When Should a Child Attend a Sibling’s Birth?

When Should a Child Attend a Sibling’s Birth?
By Penny Simkin, P.T. 

Penny has had the pleasure of teaching sibling preparation classes for children since 1978. Many of these children were present at their siblings’ births. She has also attended numerous births where older siblings were present. In every case the children were a positive addition, and by being themselves, contributed to the atmosphere of normalcy and family closeness. However, there are situations when a child probably should not attend a birth. To help parents decide, Penny prepared the following list of prerequisites for a positive birth experience for a child who is in attendance. If they cannot be met, perhaps the child would be better off not attending the birth.

1. Preparation of the parents. They need to feel comfortable about birth and know how to relax.

2. A desire by parents and child (if old enough to make such a decision) for the child to be there. If the child is hesitant or reluctant to attend the birth, parents should respect that.

3. An assessment by the parents of their child’s emotional readiness. A child who is ill and feels badly may not tolerate the birth experience well.

4. Preparation for the birth. There are books, videos and teaching aids to help prepare them. Family discussions are wonderful.

5. A support person for the child, and not the Father. He is Mom’s support. Maybe a relative or close friend to look after the child’s needs and help with interpretations and explanations as needed.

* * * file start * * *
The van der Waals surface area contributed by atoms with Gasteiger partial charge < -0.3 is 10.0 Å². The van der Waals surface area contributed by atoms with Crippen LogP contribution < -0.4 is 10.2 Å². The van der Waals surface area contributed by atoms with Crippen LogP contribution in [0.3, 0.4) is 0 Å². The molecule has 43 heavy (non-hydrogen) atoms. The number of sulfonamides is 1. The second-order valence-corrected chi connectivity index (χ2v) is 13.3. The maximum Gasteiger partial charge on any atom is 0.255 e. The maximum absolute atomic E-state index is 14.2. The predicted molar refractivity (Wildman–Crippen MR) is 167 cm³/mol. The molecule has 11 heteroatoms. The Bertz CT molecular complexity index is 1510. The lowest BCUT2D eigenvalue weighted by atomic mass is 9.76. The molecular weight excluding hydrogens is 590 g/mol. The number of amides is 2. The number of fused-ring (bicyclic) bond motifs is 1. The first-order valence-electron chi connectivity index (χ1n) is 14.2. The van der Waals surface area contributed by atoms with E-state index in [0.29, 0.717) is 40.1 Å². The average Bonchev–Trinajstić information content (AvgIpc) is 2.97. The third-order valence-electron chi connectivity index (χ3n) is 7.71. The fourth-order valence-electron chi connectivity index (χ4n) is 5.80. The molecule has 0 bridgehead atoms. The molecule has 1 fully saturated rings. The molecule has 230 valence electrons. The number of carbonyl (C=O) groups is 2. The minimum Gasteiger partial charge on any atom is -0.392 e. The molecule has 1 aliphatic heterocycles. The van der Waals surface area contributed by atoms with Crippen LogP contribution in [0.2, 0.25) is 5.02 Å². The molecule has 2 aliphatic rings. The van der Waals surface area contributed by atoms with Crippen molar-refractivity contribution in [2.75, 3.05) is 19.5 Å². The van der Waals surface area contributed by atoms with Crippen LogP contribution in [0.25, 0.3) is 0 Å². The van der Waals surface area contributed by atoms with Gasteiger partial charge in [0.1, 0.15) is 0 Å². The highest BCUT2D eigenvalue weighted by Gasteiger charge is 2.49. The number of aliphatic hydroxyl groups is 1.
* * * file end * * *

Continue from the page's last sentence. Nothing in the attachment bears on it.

6. A labor and delivery staff in a hospital setting (midwives, nurses, doctors) for whom it won’t be upsetting to have a child present. Check on this well in advance.

7. An alternate plan to use if the child is sick, asleep (and will not wake for the birth), bored, changes her mind, or if labor complications develop that either require a change of environment or is too intense for the child or parents to handle with the child there. Talking about this with the child prior to birth is part of sensitive preparation.

8. Realistic expectations of the child. One should not expect a 2-year-old or 4-year-old to be transformed during labor. They still fuss, need to go to the bathroom, need cuddling and want to know where their Legos are. This is where the support person is a blessing!

There is no single correct answer to whether or not children should be present at the birth of a sibling. Parents should examine their motivations, their child’s readiness and desire to participate, and the circumstances at the time.

Note from Susan Oshel, CPM (Charis Director of Midwifery Studies):
This article was reprinted from Midwifery Today, Winter 1993 No. 28.
Penny gave permission to copy and use it in classes.  
Being close to families I’ve personally helped, discussing and sharing these considerations, has helped initiate wonderful experiences with children during births. 

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